Zoom Salon - La Roue (1923) 268 min | Mechanics' Institute

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Zoom Salon - La Roue (1923) 268 min
January 2021 CinemaLit: Golden Silents


Matthew Kennedy, curator and host

CinemaLit Film Series

January 2021 – Golden Silents

We start the CinemaLit 2021 season with a celebration of four great silent films. We've scheduled two highly consequential European dramas, Fritz Lang's Dr. Mabuse the Gambler (1922) from Germany and Abel Gance's La Roue (1923) from France. Note: both films are over four hours long. We scheduled them at the beginning of the season so you could leisurely watch them over the winter break. Dr. Mabuse is neatly segmented into parts and acts for serial watching, and La Roue is in two parts, each in the typical length range of a feature film.

The other two films on the docket are stunning American comedies, Buster Keaton's Sherlock, Jr. (1924) and Charlie Chaplin's Modern Times (1936). They clock out at a relatively compact 46 and 88 minutes, respectively.

Short or long, funny or sad, domestic or imported, these are four very special titles from the distant film past.

January 22 – La Roue (1923) – 268 minutes

La Roue will be hosted by film journalist and former CinemaLit curator and host Michael Fox.

French director Abel Gance envisioned his films on a grand scale. In J'accuse!, he staged huge war scenes, including the profoundly discomfiting "Return of the Dead" sequence in which fallen soldiers rise from their mass grave to indict us, the living. His magnum opus Napoleon remains one of the most ambitious films ever made, sweeping from boyhood to battlefields, and glittering ballrooms, to storms at sea, the Revolution, and French troops advancing into Italy.

La Roue (The Wheel) is far more intimate, but epic in both its length and probing of human psychology. In the grimy railway yards at Nice, engineer Sisif rescues a baby girl from a disastrous train crash and raises her as Norma, his daughter. Elie, Sisif's biological son, believes Norma is his sister, while years later family dynamics turn Wagnerian when both Sisif and Elie fall in love with her.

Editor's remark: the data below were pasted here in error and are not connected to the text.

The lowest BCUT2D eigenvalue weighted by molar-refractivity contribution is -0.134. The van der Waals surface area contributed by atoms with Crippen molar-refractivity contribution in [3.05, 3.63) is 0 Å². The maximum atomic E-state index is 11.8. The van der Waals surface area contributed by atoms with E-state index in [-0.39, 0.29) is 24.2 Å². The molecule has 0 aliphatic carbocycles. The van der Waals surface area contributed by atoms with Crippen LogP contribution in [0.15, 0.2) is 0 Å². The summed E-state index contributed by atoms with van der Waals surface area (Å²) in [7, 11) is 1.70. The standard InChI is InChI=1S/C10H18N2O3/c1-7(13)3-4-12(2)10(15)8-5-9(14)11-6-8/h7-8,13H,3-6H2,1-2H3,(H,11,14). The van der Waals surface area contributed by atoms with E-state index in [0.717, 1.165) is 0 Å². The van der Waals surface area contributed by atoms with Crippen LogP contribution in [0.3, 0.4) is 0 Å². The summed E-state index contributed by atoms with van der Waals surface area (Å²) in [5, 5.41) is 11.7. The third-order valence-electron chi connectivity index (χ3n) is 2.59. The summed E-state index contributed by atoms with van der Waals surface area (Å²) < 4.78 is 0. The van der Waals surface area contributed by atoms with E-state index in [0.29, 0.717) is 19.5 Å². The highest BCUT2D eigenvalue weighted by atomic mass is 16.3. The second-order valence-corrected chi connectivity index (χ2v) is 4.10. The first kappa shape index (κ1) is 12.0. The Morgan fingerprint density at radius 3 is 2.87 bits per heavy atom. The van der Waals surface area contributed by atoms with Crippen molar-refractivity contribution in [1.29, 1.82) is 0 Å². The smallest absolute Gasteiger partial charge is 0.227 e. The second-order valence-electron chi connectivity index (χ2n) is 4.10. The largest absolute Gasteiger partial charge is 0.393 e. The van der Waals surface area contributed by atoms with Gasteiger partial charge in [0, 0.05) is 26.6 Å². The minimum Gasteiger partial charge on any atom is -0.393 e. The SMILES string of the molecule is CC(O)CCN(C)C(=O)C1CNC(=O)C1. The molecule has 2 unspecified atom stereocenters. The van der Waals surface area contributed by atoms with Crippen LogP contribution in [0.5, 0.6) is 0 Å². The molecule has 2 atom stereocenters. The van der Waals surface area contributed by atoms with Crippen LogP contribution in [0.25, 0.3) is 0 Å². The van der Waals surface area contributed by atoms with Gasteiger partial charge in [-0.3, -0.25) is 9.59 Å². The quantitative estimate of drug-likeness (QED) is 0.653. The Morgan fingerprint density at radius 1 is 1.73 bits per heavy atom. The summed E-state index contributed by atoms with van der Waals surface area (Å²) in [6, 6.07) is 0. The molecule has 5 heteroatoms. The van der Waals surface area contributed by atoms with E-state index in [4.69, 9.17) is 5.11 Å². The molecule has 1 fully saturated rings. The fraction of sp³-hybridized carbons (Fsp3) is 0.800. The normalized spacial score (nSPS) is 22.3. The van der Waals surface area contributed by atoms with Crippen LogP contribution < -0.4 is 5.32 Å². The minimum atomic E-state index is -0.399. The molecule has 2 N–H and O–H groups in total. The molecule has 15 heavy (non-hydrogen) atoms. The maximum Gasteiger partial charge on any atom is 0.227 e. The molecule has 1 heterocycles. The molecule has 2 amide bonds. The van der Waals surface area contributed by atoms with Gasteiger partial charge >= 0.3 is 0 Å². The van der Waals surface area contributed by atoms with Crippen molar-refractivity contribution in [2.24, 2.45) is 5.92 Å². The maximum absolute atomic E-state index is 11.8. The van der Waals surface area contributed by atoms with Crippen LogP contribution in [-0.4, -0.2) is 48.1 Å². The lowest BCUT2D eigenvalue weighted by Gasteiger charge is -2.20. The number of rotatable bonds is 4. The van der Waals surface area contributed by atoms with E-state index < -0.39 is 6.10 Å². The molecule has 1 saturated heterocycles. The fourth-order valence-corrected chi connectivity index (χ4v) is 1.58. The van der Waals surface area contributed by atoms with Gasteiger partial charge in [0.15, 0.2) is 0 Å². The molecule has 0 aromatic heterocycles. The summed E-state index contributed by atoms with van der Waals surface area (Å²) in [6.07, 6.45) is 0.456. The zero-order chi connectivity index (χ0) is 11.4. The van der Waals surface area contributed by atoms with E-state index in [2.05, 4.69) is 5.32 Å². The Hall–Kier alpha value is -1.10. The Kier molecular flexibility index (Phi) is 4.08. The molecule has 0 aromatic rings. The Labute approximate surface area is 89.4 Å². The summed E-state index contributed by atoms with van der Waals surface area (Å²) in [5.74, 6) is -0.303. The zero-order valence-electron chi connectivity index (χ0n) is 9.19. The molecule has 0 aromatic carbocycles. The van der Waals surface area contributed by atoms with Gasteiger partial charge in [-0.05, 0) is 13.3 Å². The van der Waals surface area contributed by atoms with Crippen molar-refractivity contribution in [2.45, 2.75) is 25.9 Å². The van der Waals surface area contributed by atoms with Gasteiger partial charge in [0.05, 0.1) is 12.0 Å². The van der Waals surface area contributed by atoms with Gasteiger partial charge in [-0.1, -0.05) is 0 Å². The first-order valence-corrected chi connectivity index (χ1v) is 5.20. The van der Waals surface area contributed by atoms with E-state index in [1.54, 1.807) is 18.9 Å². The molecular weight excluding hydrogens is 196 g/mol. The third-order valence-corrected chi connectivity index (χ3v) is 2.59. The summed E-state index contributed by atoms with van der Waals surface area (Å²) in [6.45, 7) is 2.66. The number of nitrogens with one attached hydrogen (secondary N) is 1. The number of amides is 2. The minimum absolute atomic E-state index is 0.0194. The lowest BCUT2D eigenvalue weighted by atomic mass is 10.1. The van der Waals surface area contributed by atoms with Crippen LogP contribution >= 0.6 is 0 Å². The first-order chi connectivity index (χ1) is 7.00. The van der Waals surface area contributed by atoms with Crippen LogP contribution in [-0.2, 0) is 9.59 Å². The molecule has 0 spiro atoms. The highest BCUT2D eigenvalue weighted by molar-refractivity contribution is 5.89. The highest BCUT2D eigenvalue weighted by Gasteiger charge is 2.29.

The story is straightforward, but Gance infuses his four-and-a-half hour film with enthralling ahead-of-its-time techniques. He uses double exposures liberally to convey the characters' torment. Even more apparent is Gance's pioneering use of fast cutting. He exploits the kinetics of the railways with flashing moments of wheels, pistons, and smoke in frenetic repetitive action, and hypnotically follows tracks as they converge and diverge, achieving a remarkable and often frightening rhythmic intensity. In one sequence, Gance repeats the same six shots in decreasing time to give the effect of acceleration and danger. In a key dramatic climax, Gance runs flashback images from the film one frame at a time. The effect is both thrilling and horrific, as Gance reveals the potential of film to reach our subconscious in previously unimagined ways.


Matthew Kennedy, CinemaLit’s curator, has written biographies of Marie Dressler, Joan Blondell, and Edmund Goulding. His book Roadshow! The Fall of Film Musicals in the 1960s, was the basis of a film series on Turner Classic Movies. 

I don't have a favorite film,” Matthew says. "I find that my relationships to films, actors, genres, and directors change as I change over the years. Some don't hold up. Some look more profound, as though I've caught up with their artistry. I feel that way about Garbo, Cary Grant, director John Cassavetes, and others."

Classic films have historical context, something only time can provide,” Matt observes. “They become these great cultural artifacts, so revealing of tastes, attitudes, and assumptions.”



First watch the selected film on Kanopy. All you will need is either a Mechanics' Institute library card, or a San Francisco Public Library card, which will give you access to Kanopy and its treasure trove of movies. Make a reservation for our CinemaLit Salon as usual via Eventbrite and watch the film on Kanopy at your leisure. You will receive a link to the Friday night CinemaLit salon on Zoom one day in advance, and then an additional reminder roughly two hours in advance. On the night of the salon click the Zoom link and join us.

If you do not receive a Zoom Link by 4:00 PM on the day of the event, contact Pam Troy at [email protected]


Mechanics’ Institute members can now sign up for FREE access to Kanopy, a wonderful film streaming service. To sign up:

1. Click on  THIS LINK.

2. Click on the large orange login button that reads, “Log in to milibrary.”

3. Enter the 14-digit bar code from your MI Library card

4. Set up your account following Kanopy’s instructions, including your email and a password.

5. Kanopy will send verification to your email address.

You’ll be able to choose from a wonderful selection of films, including classics, pre-code, foreign films, and documentaries, including the films we’ve scheduled this month for CinemaLit.

If you are not a Mechanics’ Institute member, consider membership and click  HERE  to join online:

Or, you can check with your public library to see if they are Kanopy members. If so, you may use your public library card to set up a Kanopy account.


Register with Eventbrite below.

If the green TICKET button is not immediately visible, scroll down on the right in the Eventbrite window until it appears.


CinemaLit Films

Members Free
Public Sliding Scale Free to $10
Register now ›
Pam Troy - 415-393-0116
Register now by using the form below or calling .

Future CinemaLit Films

Jul 30 - 6:00pm

Zoom Salon - Two Men in Town (1973) – 99 minutes
July 2021 CinemaLit: Jean Gabin: The Great Face of French Cinema

Aug 6 - 6:00pm

Zoom Salon - War and Peace (1956) – 208 minutes
Summer CinemaLit Finale